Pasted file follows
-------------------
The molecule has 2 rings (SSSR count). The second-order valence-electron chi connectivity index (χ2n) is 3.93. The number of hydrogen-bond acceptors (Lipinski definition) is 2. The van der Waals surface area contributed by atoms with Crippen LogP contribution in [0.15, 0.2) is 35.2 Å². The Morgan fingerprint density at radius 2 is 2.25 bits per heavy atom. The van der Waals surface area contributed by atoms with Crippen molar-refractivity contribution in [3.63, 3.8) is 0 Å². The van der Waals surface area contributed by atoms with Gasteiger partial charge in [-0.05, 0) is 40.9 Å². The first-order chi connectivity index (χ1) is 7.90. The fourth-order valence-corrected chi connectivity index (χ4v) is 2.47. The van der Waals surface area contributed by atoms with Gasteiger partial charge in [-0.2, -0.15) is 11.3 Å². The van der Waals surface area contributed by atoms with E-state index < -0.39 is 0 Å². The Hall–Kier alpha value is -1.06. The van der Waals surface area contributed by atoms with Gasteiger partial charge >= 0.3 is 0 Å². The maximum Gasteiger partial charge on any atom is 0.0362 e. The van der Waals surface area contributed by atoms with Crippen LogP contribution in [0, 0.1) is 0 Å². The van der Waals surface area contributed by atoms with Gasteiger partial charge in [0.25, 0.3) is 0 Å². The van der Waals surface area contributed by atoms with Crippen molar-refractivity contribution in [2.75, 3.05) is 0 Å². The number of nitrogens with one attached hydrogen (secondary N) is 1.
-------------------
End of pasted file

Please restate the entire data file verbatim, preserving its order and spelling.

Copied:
The molecule has 2 rings (SSSR count). The second-order valence-electron chi connectivity index (χ2n) is 3.93. The number of hydrogen-bond acceptors (Lipinski definition) is 2. The van der Waals surface area contributed by atoms with Crippen LogP contribution in [0.15, 0.2) is 35.2 Å². The Morgan fingerprint density at radius 2 is 2.25 bits per heavy atom. The van der Waals surface area contributed by atoms with Crippen molar-refractivity contribution in [3.63, 3.8) is 0 Å². The van der Waals surface area contributed by atoms with Gasteiger partial charge in [-0.05, 0) is 40.9 Å². The first-order chi connectivity index (χ1) is 7.90. The fourth-order valence-corrected chi connectivity index (χ4v) is 2.47. The van der Waals surface area contributed by atoms with Gasteiger partial charge in [-0.2, -0.15) is 11.3 Å². The van der Waals surface area contributed by atoms with E-state index < -0.39 is 0 Å². The Hall–Kier alpha value is -1.06. The van der Waals surface area contributed by atoms with Gasteiger partial charge >= 0.3 is 0 Å². The maximum Gasteiger partial charge on any atom is 0.0362 e. The van der Waals surface area contributed by atoms with Crippen LogP contribution in [0, 0.1) is 0 Å². The van der Waals surface area contributed by atoms with Gasteiger partial charge in [0.25, 0.3) is 0 Å². The van der Waals surface area contributed by atoms with Crippen molar-refractivity contribution in [2.75, 3.05) is 0 Å². The number of nitrogens with one attached hydrogen (secondary N) is 1.